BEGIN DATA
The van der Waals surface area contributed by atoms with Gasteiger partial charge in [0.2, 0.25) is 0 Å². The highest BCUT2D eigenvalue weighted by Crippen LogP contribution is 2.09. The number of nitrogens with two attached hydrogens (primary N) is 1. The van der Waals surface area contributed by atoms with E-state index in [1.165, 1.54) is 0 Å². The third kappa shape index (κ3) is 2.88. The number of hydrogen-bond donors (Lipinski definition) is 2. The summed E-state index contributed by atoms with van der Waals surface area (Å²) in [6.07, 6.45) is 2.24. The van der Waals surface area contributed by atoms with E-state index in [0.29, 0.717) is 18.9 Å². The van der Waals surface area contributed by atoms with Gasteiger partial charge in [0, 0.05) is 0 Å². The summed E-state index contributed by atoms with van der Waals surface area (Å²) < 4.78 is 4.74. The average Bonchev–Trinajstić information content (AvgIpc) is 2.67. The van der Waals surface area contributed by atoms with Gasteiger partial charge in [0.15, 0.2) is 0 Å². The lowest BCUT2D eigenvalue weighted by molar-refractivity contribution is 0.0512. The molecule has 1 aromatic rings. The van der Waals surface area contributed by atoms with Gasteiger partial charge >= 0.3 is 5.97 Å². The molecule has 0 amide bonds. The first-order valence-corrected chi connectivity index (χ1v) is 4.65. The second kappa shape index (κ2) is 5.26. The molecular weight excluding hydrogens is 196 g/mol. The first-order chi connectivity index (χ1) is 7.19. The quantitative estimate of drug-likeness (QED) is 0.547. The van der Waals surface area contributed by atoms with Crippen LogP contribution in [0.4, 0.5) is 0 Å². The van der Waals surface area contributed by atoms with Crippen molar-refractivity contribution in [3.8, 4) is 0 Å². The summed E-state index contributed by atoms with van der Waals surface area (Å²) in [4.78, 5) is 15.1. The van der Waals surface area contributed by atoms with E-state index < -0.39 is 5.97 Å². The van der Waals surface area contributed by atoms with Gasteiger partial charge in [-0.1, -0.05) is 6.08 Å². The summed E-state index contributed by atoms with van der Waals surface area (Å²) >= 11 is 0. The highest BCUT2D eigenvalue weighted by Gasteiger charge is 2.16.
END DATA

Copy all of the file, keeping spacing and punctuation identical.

The van der Waals surface area contributed by atoms with Gasteiger partial charge in [0.2, 0.25) is 0 Å². The highest BCUT2D eigenvalue weighted by Crippen LogP contribution is 2.09. The number of nitrogens with two attached hydrogens (primary N) is 1. The van der Waals surface area contributed by atoms with E-state index in [1.165, 1.54) is 0 Å². The third kappa shape index (κ3) is 2.88. The number of hydrogen-bond donors (Lipinski definition) is 2. The summed E-state index contributed by atoms with van der Waals surface area (Å²) in [6.07, 6.45) is 2.24. The van der Waals surface area contributed by atoms with E-state index in [0.29, 0.717) is 18.9 Å². The van der Waals surface area contributed by atoms with Gasteiger partial charge in [0, 0.05) is 0 Å². The summed E-state index contributed by atoms with van der Waals surface area (Å²) < 4.78 is 4.74. The average Bonchev–Trinajstić information content (AvgIpc) is 2.67. The van der Waals surface area contributed by atoms with Gasteiger partial charge in [0.15, 0.2) is 0 Å². The lowest BCUT2D eigenvalue weighted by molar-refractivity contribution is 0.0512. The molecule has 1 aromatic rings. The van der Waals surface area contributed by atoms with Gasteiger partial charge >= 0.3 is 5.97 Å². The molecule has 0 amide bonds. The first-order valence-corrected chi connectivity index (χ1v) is 4.65. The second kappa shape index (κ2) is 5.26. The molecular weight excluding hydrogens is 196 g/mol. The first-order chi connectivity index (χ1) is 7.19. The quantitative estimate of drug-likeness (QED) is 0.547. The van der Waals surface area contributed by atoms with Crippen LogP contribution in [0.4, 0.5) is 0 Å². The van der Waals surface area contributed by atoms with Crippen molar-refractivity contribution in [3.8, 4) is 0 Å². The summed E-state index contributed by atoms with van der Waals surface area (Å²) in [4.78, 5) is 15.1. The van der Waals surface area contributed by atoms with E-state index < -0.39 is 5.97 Å². The van der Waals surface area contributed by atoms with Gasteiger partial charge in [-0.1, -0.05) is 6.08 Å². The summed E-state index contributed by atoms with van der Waals surface area (Å²) >= 11 is 0. The highest BCUT2D eigenvalue weighted by Gasteiger charge is 2.16.